HALES, Stephen (1677-1761). Vegetable Staticks: or, an Account of some Statical Experiments on the Sap in Vegetables: Being an Essay towards a Natural History of Vegetation. London: for W. and J. Innys and T. Woodward, 1727 -- Statical Essays: containing haemastaticks; or, an Account of some Hydraulick and Hydrostatical Experiments made on the Blood and Blood-Vessels of Animals. London: for W. Innys and R. Manby, and T. Woodward, 1733.
2 volumes, 8o (197 x 116 mm). 19 engraved plates by S. Gribelin [Vol. 1]. (p. 93 volume two with small tear across first three lines of text.) Contemporary calf, gilt (volume one rebacked preserving the original spine, extremities just touched). Provenance: Abraham Trembley (1710-1784), Swiss naturalist (signature at foot of title-page volume one); Penry Williams (bookplate in volume two).
FIRST EDITIONS OF THESE IMPORTANT WORKS ON PLANT NUTRITION AND EXPERIMENTAL PHYSIOLOGY. Hales applied his training in biology and mathematics (including physics) to make important scientific investigations presented in these separately published volumes. In the first volume, Vegetable Staticks, Hales described his investigations of plant physiology, including the movement of water in plants, and outlined the three factors of water movement: root suction, root pressure and leaf suction. He also established that plants lose water continuously during transpiration through leaves. His quantitative measurements of these phenomena enabled him to show that the rate of transpiration varied with temperature. Hales established that plants do not have a true circulation system and he developed techniques of measuring the varying growth rates in different plant structures.
The second volume, or Haemastaticks "contains the studies on blood pressure which establish Hales as one of the founders of modern experimental physiology. The application of the principle of the pressure-gauge or manometer enabled him to measure blood pressure during the contraction of the heart. He computed the circulation rate and estimated the velocity of the blood in the veins, arteries and capillary vessels. By showing that the capillary vessels are liable to constriction and dilation he made an important contribution both to the study of physiology and the practice of the physician of today... Hales's work marked the greatest advance in the physiology of the circulation between Harvey and the introduction of the mercury manometer and other instruments for the measurement of blood pressure by J.L.M. Poiseuille in 1828" (PMM).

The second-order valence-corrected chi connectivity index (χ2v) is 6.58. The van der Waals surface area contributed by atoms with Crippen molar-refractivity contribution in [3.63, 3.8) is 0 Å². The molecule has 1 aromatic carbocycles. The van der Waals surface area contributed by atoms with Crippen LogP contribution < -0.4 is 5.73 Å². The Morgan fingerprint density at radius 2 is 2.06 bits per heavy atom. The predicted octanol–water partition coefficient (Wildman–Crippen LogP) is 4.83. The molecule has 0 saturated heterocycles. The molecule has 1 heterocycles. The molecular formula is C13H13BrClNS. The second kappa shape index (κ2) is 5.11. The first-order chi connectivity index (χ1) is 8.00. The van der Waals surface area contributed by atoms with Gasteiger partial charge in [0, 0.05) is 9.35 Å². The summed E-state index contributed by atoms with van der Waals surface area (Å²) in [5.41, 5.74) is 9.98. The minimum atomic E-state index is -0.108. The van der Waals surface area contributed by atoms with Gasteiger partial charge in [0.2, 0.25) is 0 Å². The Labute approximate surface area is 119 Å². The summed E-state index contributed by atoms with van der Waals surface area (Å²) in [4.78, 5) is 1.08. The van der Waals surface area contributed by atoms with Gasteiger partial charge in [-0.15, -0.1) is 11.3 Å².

From the library of distinguished naturalist ABRAHAM TREMBLEY who in 1740 electrified the scientific world with his discovery that Chlorohydra viridissima was "definitely animal, even though it contained chlorophyll - a fact even more astonishing - and possessed powers of multiplication from artificial division hitherto thought to be unique to plants. Trembley first demonstrated the hydra's regenerative abilities by bisecting a specimen horizontally, so that the tentacles were confined to one part; he then observed the regeneration of both fragments over the course of several days, until two complete and indistinguishable organisms had been formed. In further investigations Trembley... demonstrated that a hydra could survive and feed after being turned inside out... and performed the first permanent graft of animal tissues by inserting one hydra within another. He was also the first to describe cell division of a sort in the fission of a protozoan" (Norman). In 1757 Trembley married Miss Von der Strassen, whose name also appears at the foot of the title-page of volume one.
A FINE BRIGHT SET, INCLUDING BOTH FIRST EDITIONS. Dibner Heralds of Science 26; Garrison-Morton 765 (Haemastaticks); Grolier/Horblit 45a and 45b; Grolier Medicine41; Heirs of Hippocrates 784; Henrey 777-78; NLM/Blake, p.194; Norman 970; Osler 1081; PMM 189; Waller 11527; Wellcome III, p.194. (2)